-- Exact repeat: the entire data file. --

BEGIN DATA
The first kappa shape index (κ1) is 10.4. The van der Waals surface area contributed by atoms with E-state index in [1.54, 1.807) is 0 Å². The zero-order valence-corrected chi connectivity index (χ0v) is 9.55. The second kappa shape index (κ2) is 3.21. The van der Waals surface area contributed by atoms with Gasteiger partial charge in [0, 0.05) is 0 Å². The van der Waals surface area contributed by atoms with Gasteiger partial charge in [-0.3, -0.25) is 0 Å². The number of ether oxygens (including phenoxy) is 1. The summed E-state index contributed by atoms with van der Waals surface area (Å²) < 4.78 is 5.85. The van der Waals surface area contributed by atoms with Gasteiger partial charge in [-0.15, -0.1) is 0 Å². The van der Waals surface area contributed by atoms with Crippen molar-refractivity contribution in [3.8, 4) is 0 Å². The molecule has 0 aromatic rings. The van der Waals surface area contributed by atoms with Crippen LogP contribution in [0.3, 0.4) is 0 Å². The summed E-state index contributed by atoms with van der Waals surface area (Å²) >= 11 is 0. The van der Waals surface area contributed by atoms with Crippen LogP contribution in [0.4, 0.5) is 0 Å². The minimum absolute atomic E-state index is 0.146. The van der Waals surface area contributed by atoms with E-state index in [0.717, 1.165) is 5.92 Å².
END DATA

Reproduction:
The first kappa shape index (κ1) is 10.4. The van der Waals surface area contributed by atoms with E-state index in [1.54, 1.807) is 0 Å². The zero-order valence-corrected chi connectivity index (χ0v) is 9.55. The second kappa shape index (κ2) is 3.21. The van der Waals surface area contributed by atoms with Gasteiger partial charge in [0, 0.05) is 0 Å². The van der Waals surface area contributed by atoms with Gasteiger partial charge in [-0.3, -0.25) is 0 Å². The number of ether oxygens (including phenoxy) is 1. The summed E-state index contributed by atoms with van der Waals surface area (Å²) < 4.78 is 5.85. The van der Waals surface area contributed by atoms with Gasteiger partial charge in [-0.15, -0.1) is 0 Å². The van der Waals surface area contributed by atoms with Crippen molar-refractivity contribution in [3.8, 4) is 0 Å². The molecule has 0 aromatic rings. The van der Waals surface area contributed by atoms with Crippen LogP contribution in [0.3, 0.4) is 0 Å². The summed E-state index contributed by atoms with van der Waals surface area (Å²) >= 11 is 0. The van der Waals surface area contributed by atoms with Crippen LogP contribution in [0.4, 0.5) is 0 Å². The minimum absolute atomic E-state index is 0.146. The van der Waals surface area contributed by atoms with E-state index in [0.717, 1.165) is 5.92 Å².